The manuscript came to Turin in 1824 already in a very fragmentary state. The papyrus is very thin, suffering numerous cracks and some characteristic insects’ damages appear in several places. Due to its fragile state of conservation Giulio Cordero di San Quintino, commissioned immediately a restoration, which was conducted between 1825–1827 by Gustav Seyffarth. Jean-François Champollion suggested gluing the fragments on cardboard, however, Seyffarth consolidated the fragments with small, narrow strips of paper. In 1946 the manuscript was again restored by Erminia Caudana, who fixed the fragments on silk, consolidated them with silk strips and finally housed the two parts between glass.
There are more traces of sever conservation treatments visible from the past, rather prominent is the heavy glossy coating covering the entire surface, it seems to be some sort of animal glue or gelatin. Because of the thick layer of covering, the pigments have degraded in brown acidic compounds, less of the original colorfulness has survived. The glue appears to be very hard and causes stress at the papyrus fibers, barely possible to clean of the fragments. Numerous stripes of gauze, some lined with a thin paper layer, were glued on the verso to attach the fragments together. Some, glued to the edge were probably used to fix the fragments on a previous backing support. They are very rigid, a lot of them are broken and do not provide any longer support to the fragments.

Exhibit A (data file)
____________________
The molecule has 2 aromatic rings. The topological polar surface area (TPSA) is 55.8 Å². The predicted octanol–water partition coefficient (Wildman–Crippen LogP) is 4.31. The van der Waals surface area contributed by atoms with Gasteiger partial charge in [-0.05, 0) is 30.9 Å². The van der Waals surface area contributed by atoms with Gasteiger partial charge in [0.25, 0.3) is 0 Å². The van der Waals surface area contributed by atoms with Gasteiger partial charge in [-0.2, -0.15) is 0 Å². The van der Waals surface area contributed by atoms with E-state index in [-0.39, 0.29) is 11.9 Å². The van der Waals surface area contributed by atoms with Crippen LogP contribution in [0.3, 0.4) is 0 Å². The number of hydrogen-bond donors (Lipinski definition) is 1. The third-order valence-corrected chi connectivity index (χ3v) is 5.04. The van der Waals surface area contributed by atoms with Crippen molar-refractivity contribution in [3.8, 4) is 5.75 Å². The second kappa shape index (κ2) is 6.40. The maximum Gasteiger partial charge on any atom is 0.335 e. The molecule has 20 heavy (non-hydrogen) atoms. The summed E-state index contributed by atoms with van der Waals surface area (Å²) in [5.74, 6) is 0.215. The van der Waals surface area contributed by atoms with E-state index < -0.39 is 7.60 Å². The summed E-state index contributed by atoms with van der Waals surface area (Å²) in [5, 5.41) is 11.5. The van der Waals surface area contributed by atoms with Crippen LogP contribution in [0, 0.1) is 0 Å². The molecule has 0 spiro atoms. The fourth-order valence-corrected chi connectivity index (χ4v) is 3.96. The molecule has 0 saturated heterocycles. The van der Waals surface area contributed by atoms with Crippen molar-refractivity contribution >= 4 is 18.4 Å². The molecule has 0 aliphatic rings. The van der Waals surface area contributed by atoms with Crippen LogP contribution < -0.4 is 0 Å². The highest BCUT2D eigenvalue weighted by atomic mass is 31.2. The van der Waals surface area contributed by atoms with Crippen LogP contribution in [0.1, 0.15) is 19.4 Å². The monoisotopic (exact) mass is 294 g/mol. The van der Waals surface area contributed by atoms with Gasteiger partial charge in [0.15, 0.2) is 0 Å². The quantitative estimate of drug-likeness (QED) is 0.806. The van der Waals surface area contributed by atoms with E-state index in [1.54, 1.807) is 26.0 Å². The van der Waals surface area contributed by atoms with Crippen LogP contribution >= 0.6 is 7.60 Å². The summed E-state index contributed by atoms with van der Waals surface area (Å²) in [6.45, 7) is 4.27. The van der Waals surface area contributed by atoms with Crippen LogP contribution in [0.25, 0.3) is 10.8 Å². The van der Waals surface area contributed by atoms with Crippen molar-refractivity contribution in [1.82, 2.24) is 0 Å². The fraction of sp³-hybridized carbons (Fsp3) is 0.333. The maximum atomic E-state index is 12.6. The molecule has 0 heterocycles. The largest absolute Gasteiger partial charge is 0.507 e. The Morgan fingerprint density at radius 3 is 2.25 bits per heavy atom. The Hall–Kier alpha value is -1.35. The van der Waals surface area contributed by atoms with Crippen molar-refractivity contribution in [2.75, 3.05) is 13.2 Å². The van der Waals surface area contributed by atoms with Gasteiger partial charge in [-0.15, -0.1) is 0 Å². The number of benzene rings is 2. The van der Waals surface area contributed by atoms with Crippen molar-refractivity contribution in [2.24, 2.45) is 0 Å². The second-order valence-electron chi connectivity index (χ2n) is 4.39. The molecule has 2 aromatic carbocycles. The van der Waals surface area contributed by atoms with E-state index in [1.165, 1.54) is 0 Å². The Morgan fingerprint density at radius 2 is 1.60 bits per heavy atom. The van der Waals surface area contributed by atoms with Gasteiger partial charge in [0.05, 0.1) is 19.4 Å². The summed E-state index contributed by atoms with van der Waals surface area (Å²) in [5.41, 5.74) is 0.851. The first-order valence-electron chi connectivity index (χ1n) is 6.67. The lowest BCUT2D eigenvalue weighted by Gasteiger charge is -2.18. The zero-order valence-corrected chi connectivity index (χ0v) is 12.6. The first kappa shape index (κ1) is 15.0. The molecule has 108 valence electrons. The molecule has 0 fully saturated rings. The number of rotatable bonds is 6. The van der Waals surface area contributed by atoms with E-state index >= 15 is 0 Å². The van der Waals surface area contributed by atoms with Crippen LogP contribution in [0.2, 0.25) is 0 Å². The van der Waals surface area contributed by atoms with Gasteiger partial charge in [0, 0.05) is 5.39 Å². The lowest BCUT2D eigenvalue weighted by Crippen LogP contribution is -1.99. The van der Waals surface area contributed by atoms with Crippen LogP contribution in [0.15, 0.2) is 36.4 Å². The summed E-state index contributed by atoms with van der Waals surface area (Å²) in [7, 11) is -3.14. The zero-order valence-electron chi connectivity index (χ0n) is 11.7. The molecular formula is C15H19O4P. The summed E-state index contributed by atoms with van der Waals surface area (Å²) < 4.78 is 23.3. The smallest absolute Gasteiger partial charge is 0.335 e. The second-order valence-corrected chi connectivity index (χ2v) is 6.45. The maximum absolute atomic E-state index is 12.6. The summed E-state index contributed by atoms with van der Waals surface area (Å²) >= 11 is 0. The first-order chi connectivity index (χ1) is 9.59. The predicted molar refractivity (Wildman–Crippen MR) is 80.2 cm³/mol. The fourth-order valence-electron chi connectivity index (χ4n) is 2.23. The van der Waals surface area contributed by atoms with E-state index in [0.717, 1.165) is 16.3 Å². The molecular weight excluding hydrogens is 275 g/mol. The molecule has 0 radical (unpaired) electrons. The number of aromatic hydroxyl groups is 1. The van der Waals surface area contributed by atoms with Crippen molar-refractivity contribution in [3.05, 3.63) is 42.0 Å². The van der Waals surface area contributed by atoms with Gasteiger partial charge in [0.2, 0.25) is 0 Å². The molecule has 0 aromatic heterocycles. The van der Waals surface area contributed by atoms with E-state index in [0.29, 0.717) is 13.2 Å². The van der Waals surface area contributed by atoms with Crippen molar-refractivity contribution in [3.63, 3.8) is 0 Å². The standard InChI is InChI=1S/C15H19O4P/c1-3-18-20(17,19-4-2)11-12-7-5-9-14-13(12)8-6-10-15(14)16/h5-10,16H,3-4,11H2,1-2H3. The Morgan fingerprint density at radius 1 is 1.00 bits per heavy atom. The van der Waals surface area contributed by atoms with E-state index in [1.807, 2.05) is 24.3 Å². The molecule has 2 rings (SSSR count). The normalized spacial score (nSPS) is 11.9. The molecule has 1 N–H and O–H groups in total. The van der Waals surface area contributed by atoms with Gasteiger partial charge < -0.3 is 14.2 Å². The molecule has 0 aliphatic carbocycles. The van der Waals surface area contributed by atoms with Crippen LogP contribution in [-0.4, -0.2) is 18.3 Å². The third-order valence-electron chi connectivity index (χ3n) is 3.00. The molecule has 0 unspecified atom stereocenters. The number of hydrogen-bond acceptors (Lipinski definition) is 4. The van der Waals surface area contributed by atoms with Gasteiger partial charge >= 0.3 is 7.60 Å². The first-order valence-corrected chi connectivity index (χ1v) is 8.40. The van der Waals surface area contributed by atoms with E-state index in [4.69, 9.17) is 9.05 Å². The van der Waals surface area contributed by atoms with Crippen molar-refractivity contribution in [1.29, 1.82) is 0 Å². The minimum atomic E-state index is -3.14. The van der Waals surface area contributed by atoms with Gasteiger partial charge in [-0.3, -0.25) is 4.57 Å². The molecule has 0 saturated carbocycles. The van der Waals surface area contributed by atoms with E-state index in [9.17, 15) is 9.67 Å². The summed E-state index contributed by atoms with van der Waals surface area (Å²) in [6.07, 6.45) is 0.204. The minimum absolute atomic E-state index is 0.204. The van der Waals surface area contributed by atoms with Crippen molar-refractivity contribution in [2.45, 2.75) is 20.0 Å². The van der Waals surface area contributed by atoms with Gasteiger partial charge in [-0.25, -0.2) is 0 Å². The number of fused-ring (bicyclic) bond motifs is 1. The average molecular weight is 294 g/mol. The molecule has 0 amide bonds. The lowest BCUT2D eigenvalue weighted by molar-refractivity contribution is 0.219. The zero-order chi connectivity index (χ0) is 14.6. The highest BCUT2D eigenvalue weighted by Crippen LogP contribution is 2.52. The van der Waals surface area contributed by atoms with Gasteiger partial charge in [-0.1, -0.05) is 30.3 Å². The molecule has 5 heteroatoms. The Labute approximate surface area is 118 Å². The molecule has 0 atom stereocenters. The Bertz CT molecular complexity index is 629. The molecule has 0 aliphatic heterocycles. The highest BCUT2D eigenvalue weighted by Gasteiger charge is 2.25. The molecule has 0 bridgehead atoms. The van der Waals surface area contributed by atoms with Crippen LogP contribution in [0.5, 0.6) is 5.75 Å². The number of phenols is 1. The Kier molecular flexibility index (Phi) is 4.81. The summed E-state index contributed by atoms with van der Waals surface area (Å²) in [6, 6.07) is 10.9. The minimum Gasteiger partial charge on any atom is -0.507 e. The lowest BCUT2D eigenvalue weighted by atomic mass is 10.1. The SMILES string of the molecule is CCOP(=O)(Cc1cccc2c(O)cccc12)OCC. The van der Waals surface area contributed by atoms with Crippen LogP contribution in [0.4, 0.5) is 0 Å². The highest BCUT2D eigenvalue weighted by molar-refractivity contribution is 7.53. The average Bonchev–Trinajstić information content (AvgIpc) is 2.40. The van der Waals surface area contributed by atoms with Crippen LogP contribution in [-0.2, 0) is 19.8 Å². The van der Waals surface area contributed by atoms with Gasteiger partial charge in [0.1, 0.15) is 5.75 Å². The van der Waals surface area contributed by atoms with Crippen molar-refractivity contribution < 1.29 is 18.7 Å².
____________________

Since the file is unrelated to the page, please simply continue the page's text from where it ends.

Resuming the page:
The fragile state of conservation of the manuscript after circa 200 years of various conservations treatments made a thorough cleaning, restoration, and consolidation necessary to prevent further deterioration of the important document. Thanks to the generous support of the Fondazione CRC, the manuscript was carefully conserved and consolidated in accordance with preventive strategies, preserving the ancient appearance of the fragments by using reversible methods.
The glue spots with which the fragments were mounted on the glass were carefully removed from the papyrus, all fragments were cleaned as much as possible without destroying the surface, the fibers were consolidated, and the manuscripts was fixed with stripes of removable Japanese paper.
During the restoration process the restorers and philologists were able to locate the right position for some fragments which were misplaced in the past. For the first time in many years, the “Erotic-Satirical Papyrus” is presented in a secure state of conservation and a totally new display, which will delight visitors for long time, thanks to the intervention of the CRC Innova in collaboration with the Museo Egizio.
Infographic with descriptions and explanations
Copyright: Piera Luisolo, Federico Taverni, Susanne Töpfer/Museo Egizio
financial support: Fondazione CRC (Cuneo)
restorer: Eve Menei (Paris)
project managment: Susanne Töpfer
scientific concept: Enrico Ferraris, Cédric Gobeil, Susanne Töpfer
infographic: Piera Luisolo, Federico Taverni, Susanne Töpfer
videos: Robin Studio Turin (https://robin.studio)